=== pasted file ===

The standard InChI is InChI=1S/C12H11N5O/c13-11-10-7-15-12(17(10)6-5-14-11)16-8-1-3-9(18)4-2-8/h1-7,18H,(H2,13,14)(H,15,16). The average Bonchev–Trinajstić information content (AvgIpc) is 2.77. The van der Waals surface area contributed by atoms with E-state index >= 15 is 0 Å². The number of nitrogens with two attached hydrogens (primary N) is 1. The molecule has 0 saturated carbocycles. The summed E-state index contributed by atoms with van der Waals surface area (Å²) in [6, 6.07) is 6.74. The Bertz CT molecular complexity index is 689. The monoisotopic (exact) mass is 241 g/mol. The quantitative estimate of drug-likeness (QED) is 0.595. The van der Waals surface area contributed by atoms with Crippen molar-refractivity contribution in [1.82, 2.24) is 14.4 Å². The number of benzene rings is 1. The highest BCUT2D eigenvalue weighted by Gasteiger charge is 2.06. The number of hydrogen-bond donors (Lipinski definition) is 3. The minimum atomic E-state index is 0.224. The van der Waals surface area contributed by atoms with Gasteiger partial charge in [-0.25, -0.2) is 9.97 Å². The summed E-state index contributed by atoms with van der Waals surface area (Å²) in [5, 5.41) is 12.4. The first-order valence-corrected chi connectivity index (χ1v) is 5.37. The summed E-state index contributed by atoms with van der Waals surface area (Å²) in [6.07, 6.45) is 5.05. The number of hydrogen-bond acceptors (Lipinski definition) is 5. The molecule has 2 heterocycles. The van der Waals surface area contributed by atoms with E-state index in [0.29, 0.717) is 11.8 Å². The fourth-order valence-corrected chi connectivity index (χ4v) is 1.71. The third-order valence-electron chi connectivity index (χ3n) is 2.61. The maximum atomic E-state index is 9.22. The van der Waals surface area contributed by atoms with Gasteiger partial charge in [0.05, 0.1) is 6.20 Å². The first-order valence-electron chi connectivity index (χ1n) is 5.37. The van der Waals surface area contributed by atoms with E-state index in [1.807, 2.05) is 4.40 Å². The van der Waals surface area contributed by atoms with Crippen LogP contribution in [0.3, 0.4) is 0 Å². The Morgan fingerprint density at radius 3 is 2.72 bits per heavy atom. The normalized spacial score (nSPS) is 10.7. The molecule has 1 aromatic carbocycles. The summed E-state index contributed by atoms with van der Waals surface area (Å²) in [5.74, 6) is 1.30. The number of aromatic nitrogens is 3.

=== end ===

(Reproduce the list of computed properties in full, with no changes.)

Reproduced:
The standard InChI is InChI=1S/C12H11N5O/c13-11-10-7-15-12(17(10)6-5-14-11)16-8-1-3-9(18)4-2-8/h1-7,18H,(H2,13,14)(H,15,16). The average Bonchev–Trinajstić information content (AvgIpc) is 2.77. The van der Waals surface area contributed by atoms with E-state index >= 15 is 0 Å². The number of nitrogens with two attached hydrogens (primary N) is 1. The molecule has 0 saturated carbocycles. The summed E-state index contributed by atoms with van der Waals surface area (Å²) in [6, 6.07) is 6.74. The Bertz CT molecular complexity index is 689. The monoisotopic (exact) mass is 241 g/mol. The quantitative estimate of drug-likeness (QED) is 0.595. The van der Waals surface area contributed by atoms with Crippen molar-refractivity contribution in [1.82, 2.24) is 14.4 Å². The number of benzene rings is 1. The highest BCUT2D eigenvalue weighted by Gasteiger charge is 2.06. The number of hydrogen-bond donors (Lipinski definition) is 3. The minimum atomic E-state index is 0.224. The van der Waals surface area contributed by atoms with Gasteiger partial charge in [-0.25, -0.2) is 9.97 Å². The summed E-state index contributed by atoms with van der Waals surface area (Å²) in [5, 5.41) is 12.4. The first-order valence-corrected chi connectivity index (χ1v) is 5.37. The summed E-state index contributed by atoms with van der Waals surface area (Å²) in [6.07, 6.45) is 5.05. The number of hydrogen-bond acceptors (Lipinski definition) is 5. The molecule has 2 heterocycles. The van der Waals surface area contributed by atoms with E-state index in [0.29, 0.717) is 11.8 Å². The fourth-order valence-corrected chi connectivity index (χ4v) is 1.71. The third-order valence-electron chi connectivity index (χ3n) is 2.61. The maximum atomic E-state index is 9.22. The van der Waals surface area contributed by atoms with Gasteiger partial charge in [0.05, 0.1) is 6.20 Å². The first-order valence-electron chi connectivity index (χ1n) is 5.37. The van der Waals surface area contributed by atoms with E-state index in [1.807, 2.05) is 4.40 Å². The van der Waals surface area contributed by atoms with Crippen LogP contribution in [0.3, 0.4) is 0 Å². The Morgan fingerprint density at radius 3 is 2.72 bits per heavy atom. The normalized spacial score (nSPS) is 10.7. The molecule has 1 aromatic carbocycles. The summed E-state index contributed by atoms with van der Waals surface area (Å²) in [5.74, 6) is 1.30. The number of aromatic nitrogens is 3.